ALS Intervention, Treatment and Goal WritingMany ideas and examples were given as well as goal writing options which can be difficult when a patient has ALS. by Christie on December 31, 2017. Amber is extremely knowledgeable and provided excellent treatment strategies and ideas for creative adaptive equipment. For me as a COTA I have gained more insight of how you can use simple low cost material or just simple piece of foam or rubber band to adjust anything to help a patient improve their comfort level, not just patients with ALS but any patients with great needs. As a therapist working with clients who have ALS I thought it was a great overview and I found myself nodding in agreement throughout her presentation.
I loved how it gave me great ideas on how to help pts with ALS ! It made me excited about being a OT again and why we do what we do. The ideas shared for goals and treatment were very creative and relevant to my practice of having a monthly ALS clinic. Great speaker and so many great examples of treatment ideas and adaptive equipment. Full of great ideas to use with not only our ALS pt’s , but with all our pt’s.
Great examples of intervention techniques and new ideas for adaptive equipment. I had no idea OT could be so impactful for ALS clients! Very good information and treatment strategies. Excellent treatment strategies for ALS and good treatment ideas. Very concise and effective treatment ideas that can be accomplished in the home or clinic….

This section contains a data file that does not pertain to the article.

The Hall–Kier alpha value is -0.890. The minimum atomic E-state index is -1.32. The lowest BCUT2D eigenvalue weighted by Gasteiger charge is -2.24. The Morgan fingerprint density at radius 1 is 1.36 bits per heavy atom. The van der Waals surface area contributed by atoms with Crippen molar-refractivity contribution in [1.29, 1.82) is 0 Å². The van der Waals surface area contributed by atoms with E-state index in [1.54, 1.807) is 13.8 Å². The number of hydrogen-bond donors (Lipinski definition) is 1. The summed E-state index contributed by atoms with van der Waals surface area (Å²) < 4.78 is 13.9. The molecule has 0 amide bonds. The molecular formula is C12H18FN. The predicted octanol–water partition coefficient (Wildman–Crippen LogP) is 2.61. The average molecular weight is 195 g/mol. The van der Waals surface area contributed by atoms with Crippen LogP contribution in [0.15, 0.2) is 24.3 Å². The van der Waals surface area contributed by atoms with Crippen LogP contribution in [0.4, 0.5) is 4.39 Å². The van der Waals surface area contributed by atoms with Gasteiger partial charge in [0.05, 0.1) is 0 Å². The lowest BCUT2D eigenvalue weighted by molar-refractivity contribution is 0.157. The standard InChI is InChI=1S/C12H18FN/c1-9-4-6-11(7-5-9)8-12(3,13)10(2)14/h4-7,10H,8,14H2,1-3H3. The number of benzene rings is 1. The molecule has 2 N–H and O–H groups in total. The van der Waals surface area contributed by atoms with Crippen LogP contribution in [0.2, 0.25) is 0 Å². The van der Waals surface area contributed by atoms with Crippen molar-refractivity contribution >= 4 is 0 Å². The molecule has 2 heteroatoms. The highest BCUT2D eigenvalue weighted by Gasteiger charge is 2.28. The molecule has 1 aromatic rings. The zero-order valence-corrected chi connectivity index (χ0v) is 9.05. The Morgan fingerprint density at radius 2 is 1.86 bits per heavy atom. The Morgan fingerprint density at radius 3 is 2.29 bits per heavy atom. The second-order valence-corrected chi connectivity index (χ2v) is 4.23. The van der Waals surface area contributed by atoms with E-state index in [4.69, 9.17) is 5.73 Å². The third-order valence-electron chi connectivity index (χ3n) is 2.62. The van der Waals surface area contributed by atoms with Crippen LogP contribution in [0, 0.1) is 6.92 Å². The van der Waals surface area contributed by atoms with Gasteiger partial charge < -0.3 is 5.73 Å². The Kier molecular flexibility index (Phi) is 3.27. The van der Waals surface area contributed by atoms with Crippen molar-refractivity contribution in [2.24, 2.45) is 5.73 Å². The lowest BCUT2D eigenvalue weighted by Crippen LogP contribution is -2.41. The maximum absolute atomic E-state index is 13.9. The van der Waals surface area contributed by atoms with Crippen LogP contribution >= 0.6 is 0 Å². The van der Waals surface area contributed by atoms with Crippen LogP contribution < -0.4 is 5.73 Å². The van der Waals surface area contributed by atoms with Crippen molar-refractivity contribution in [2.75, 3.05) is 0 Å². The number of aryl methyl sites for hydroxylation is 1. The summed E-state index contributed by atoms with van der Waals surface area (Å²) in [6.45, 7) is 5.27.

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Petition · Brainstorm: Pursue accelerated approval of NurOwn treatment for ALS patients · Change.orgMy name is Bobby Forster and I have ALS, also known as Lou Gehrig’s disease. Most people with ALS live 2-5 years after their first signs of disease and our treatment options are limited. Recently, I was a participant in the US trial of a new treatment called NurOwn. After two weeks of treatment I went from barely able to stand for more than ten seconds, to being able to walk with a walker, to being able to walk unassisted. This therapy is one that will require multiple treatments every couple months.
The company that makes NurOwn, Brainstorm, is hesitant to pursue accelerated approval of this treatment with the FDA and has opted to conduct a Phase III trial which could delay approval for another 5 years.&nbs p;Without accelerated approval thousands of ALS patients could die over the next several years waiting for the traditional process for approval to be completed. Another challenge Brainstorm faces is raising enough money to conduct an expensive Phase III trial. If the money is not raised then Brainstorm and NurOwn could be dead in the water and the treatment will never make it patients. This treatment has now been in multiple trials both in the US and Israel.
It is time for all ALS patients to gain access to this ground breaking treatment. Please sign this petition and ask Brainstorm to pursue accelerated approval of NurOwn with the FDA. I am sick and tired of seeing my friends die while there exists a safe and effective treatment.